MILFORD — A Foxwoods gambling resort in Milford would pay annual property taxes of some $18 million or more, as well as additional up-front and annual payments to bulk up the local police, fire and school departments, under a draft agreement recently released by the Milford Board of Selectmen.
Though not entirely finished, the framework of a deal seems to be in place in the more than 120-page document.
“I thought some of the numbers could have been higher, but for the most part I’m satisfied,” Selectman Dino DeBartolomeis said Monday night.
Annual payments to the town from the developer would include $1.1 million for the fire department, $1.4 million for police, $121,000 for schools and $200,000 for town administration, in the current draft.
The agreement would require the developers to spend at least $1 billion on the facility and related traffic improvements. It forbids construction within 600 feet of any home.
Foxwoods will also commit to applying its “best effort” to buy at least $50 million in supplies and services annually from local vendors, and to create 2,500 construction jobs and 3,000 permanent jobs at the resort, according to the draft agreement.
Milford selectmen discussed the proposal Monday evening and scheduled another meeting for next Wednesday night when a final version may be nearer to completion.
“This is the very first draft, we’re not done yet,” Town Council Gerald M. Moody said after the meeting.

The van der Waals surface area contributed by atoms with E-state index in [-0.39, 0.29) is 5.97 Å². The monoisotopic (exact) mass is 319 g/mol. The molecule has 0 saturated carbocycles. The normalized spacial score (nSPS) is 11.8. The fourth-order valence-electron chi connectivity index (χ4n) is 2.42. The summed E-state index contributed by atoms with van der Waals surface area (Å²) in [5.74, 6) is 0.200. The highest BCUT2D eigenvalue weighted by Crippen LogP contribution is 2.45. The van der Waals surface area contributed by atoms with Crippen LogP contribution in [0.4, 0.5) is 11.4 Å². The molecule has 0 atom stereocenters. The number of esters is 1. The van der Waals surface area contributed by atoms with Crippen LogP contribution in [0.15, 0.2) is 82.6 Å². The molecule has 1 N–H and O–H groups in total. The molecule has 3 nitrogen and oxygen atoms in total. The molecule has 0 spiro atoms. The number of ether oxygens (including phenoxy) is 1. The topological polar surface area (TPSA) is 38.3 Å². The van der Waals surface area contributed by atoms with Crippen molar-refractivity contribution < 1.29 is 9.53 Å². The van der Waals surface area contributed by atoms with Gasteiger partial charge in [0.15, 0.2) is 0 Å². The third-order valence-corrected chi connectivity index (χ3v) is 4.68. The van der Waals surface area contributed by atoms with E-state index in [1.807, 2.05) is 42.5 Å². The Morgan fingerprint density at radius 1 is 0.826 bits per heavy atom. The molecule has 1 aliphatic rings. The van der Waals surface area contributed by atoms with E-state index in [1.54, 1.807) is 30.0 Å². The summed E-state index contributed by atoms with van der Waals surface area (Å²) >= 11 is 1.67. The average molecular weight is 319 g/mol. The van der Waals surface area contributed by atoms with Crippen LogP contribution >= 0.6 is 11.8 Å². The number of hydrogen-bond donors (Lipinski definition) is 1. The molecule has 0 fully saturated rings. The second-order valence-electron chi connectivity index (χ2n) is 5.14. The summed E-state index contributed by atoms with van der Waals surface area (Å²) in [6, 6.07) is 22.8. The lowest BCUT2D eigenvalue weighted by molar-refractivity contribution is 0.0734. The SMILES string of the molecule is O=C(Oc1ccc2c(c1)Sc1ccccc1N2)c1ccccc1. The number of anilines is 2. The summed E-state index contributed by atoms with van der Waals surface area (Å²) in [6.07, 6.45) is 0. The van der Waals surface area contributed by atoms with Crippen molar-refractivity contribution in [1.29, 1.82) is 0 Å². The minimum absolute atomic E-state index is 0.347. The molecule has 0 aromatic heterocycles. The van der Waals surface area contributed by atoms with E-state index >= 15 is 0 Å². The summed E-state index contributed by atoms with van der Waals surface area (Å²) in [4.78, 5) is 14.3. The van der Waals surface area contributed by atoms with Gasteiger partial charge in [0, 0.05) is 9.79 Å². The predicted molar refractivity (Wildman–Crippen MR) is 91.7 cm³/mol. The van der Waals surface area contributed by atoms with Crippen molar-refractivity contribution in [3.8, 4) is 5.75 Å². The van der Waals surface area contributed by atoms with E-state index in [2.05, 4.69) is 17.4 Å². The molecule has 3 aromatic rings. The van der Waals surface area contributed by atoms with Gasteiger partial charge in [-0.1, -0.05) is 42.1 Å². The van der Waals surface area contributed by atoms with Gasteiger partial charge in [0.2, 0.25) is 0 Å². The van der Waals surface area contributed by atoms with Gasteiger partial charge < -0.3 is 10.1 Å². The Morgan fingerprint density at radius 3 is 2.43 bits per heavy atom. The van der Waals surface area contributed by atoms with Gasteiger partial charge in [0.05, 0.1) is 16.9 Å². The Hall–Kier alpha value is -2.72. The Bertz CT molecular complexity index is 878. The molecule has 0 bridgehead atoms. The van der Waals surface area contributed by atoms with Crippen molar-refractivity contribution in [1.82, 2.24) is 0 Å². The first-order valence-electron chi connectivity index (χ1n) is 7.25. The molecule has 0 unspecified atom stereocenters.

“Negotiations are continuing intensively on a daily basis on a significant number of issues, I don’t want to eliminate anything,” he said.
Selectmen said they expect the revenue figures to be increased, and mentioned toughening the language pertaining to water, sewer and traffic mitigation, among other things.
“There are still a lot of moving parts,” Selectman Brian W. Murray said in a telephone interview Monday afternoon.
But, he said, here is “a good possibility” the panel would finalize the agreement next week.
Once the deal is done, selectmen will set a date for a townwide referendum on the proposal for early November, he said.
If a majority of town voters endorse the proposal at referendum, the project would advance to the next hurdle: Town Meeting. Milford has a representative town meeting with 240 members, said Murray. The project would need to win a two-thirds vote at town meeting to change local zoning to permit a gambling business.
The state Gaming Commission has set a Dec. 31 deadline for completed applications.
Foxwoods is competing for the sole Greater Boston resort casino license with Suffolk Downs, in East Boston and Revere, and Wynn Resorts, which has proposed a casino in Everett.
Colorado developer David Nunes has been working to build support for the Milford project for five years, even before Massachusetts legalized Vegas-style casino gambling in 2011.
Foxwoods, the Connecticut casino giant, joined the Milford venture in February.
Wynn has already signed a deal with Everett and won a referendum vote in a landslide.
Suffolk Downs, which has pitched a casino resort in partnership with Caesars Entertainment, is still negotiating a host agreement with the City of Boston. The thoroughbred horse racing track has already completed negotiations on a separate deal with Revere. The details of that agreement have been kept confidential and will be released when the track completes its pact with Boston.
Of the 11 original applicants for three available state casino licenses, Foxwoods, Suffolk Downs and Mohegan Sun have yet to complete host community agreements. The Mohegan Sun deal with Palmer in Western Massachusetts is expected to be done later this week.
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